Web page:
As we remember the tragedy of September 11, 2001, the readings at today's Eucharist remind us that Jesus calls us to keep on forgiving as we have been forgiven. But we may feel that our hearts are too small, the hurt too big, the horror, the sadness all too much, almost incomprehensible. Forgiving may seem impossible one time let alone the zillions of times Jesus asks of us.
Perhaps our helplessness is the key. We are right; we simply cannot do it on our own. Forgiving seventy times seven times is impossible for us on our own. The invitation is to realize over and over again how powerless we are without Christ Jesus our Lord. We must depend on him. Our hearts are too small, we need his heart, the heart of God. Then the little we bring will become a banquet of forgiveness. Poverty joined to deep faith brings abundance. Mary experienced it, Jesus knew it on the cross. That’s how things work in the Kingdom. Jesus uses what we bring, meager as it is, to make the Kingdom happen; nothing is too little for him to use. He has forgiven and freed me. Finding the treasure means I do as Jesus does, or I try to. I go to him; I hide in him, in his heart.
Forgiving does not mean that nothing has happened, too much has happened to each and everyone one of us. Hidden in Christ, baptized into him, we dare to believe in the possibility of forgiveness. And indeed forgiveness takes time; perhaps it does not happen all at once or once and for all. It may begin with a desire to forgive, or even a desire to desire to forgive. I let myself be forgiven, and I learn to forgive. Forgiving is a work of love that must be rehearsed, repeated, seventy times seven times.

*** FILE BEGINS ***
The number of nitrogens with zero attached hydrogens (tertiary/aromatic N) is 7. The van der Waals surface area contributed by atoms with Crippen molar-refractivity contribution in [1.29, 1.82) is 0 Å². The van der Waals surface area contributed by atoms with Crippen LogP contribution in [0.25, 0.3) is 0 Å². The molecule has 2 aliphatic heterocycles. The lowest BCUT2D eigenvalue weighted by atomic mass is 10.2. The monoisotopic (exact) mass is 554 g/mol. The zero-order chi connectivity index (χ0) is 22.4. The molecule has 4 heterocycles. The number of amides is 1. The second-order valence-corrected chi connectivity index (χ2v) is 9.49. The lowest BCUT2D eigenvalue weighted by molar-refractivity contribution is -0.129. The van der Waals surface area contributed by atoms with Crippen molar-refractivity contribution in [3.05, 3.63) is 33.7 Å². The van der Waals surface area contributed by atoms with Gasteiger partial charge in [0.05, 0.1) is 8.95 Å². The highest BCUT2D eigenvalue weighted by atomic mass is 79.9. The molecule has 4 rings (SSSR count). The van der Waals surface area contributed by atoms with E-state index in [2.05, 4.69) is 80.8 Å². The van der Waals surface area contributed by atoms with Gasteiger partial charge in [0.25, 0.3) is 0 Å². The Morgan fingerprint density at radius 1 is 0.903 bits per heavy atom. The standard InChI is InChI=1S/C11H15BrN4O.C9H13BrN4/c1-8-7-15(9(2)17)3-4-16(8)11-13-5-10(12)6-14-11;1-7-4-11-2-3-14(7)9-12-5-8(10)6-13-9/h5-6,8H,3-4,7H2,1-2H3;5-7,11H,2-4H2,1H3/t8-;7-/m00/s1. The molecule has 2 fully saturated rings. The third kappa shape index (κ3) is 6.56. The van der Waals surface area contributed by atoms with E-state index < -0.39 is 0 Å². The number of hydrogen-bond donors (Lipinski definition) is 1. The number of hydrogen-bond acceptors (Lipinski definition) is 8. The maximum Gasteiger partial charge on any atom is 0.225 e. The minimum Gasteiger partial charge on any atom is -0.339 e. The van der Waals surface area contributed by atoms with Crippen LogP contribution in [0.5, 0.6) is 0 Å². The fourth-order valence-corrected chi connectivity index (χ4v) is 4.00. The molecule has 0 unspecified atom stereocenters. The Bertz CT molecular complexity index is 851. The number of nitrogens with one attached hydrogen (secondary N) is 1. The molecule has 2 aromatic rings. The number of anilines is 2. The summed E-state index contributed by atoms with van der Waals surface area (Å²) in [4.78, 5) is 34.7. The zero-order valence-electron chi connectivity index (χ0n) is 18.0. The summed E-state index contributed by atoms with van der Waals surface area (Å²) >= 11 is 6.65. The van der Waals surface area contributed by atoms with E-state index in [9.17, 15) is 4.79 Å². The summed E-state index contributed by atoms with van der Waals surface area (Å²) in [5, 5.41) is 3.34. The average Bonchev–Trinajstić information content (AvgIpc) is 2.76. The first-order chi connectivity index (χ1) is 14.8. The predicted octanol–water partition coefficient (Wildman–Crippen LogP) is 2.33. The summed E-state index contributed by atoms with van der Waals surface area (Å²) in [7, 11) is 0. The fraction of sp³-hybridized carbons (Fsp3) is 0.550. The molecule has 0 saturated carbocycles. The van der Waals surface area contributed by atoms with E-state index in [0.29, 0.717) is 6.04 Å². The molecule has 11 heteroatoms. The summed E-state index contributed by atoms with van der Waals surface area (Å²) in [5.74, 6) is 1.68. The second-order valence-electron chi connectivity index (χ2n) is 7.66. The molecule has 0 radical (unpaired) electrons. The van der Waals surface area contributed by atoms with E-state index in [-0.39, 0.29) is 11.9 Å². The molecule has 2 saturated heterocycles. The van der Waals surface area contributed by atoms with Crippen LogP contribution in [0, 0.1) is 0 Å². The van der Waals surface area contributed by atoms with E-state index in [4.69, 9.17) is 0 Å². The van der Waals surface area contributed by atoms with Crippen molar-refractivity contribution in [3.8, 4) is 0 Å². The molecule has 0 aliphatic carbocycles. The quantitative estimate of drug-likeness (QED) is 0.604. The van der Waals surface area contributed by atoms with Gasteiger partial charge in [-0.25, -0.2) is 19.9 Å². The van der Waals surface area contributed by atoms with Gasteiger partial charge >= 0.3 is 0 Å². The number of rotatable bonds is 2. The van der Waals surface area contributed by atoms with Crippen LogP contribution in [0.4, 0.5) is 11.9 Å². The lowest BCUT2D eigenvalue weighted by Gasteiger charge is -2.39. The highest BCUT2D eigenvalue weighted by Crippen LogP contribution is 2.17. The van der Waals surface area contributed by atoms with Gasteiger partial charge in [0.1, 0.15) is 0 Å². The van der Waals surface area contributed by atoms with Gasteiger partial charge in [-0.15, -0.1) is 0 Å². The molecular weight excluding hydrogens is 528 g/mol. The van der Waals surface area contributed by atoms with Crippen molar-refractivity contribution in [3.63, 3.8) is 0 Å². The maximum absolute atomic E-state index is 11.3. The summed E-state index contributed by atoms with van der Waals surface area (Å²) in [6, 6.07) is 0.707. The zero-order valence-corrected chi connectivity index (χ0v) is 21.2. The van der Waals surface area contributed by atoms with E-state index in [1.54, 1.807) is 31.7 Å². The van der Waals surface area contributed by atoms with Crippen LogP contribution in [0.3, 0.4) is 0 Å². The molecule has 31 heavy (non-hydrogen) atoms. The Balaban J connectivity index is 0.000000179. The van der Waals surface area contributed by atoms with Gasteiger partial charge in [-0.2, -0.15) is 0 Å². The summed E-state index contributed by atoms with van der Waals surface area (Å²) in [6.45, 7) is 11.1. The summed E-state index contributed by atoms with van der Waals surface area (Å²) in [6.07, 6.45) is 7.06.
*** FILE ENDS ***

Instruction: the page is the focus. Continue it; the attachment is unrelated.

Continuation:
Christ Jesus calls us into the unfathomableness of God’s love for us. Loved so much, forgiven by God so much and so often, we must go and do likewise, consoling with the same consolation we have received, forgiving as best we can or at least beginning to. Forgiveness, even the longing to forgive makes a future of freedom and hope and love possible.
Peace to all men of evil will! Let there be an end to all revenge, to all demands for punishment and retribution. There are already too many martyrs...Lay not their sufferings to the torturers’ charge to exact a terrible reckoning from them, Lord. Instead put down in favor of all men of evil will the courage, humility, dignity, love and spiritual strength of the others. Let it be laid before Thee for the forgiveness of sins. And may we remain in your enemies’ memories not as their victims; not as haunting specters but as helpers...there is nothing more we want for them.
From a note scrawled on a piece of worn paper and tucked between the cracks in two old boards, found in a shed in the concentration camp at Buchenwald.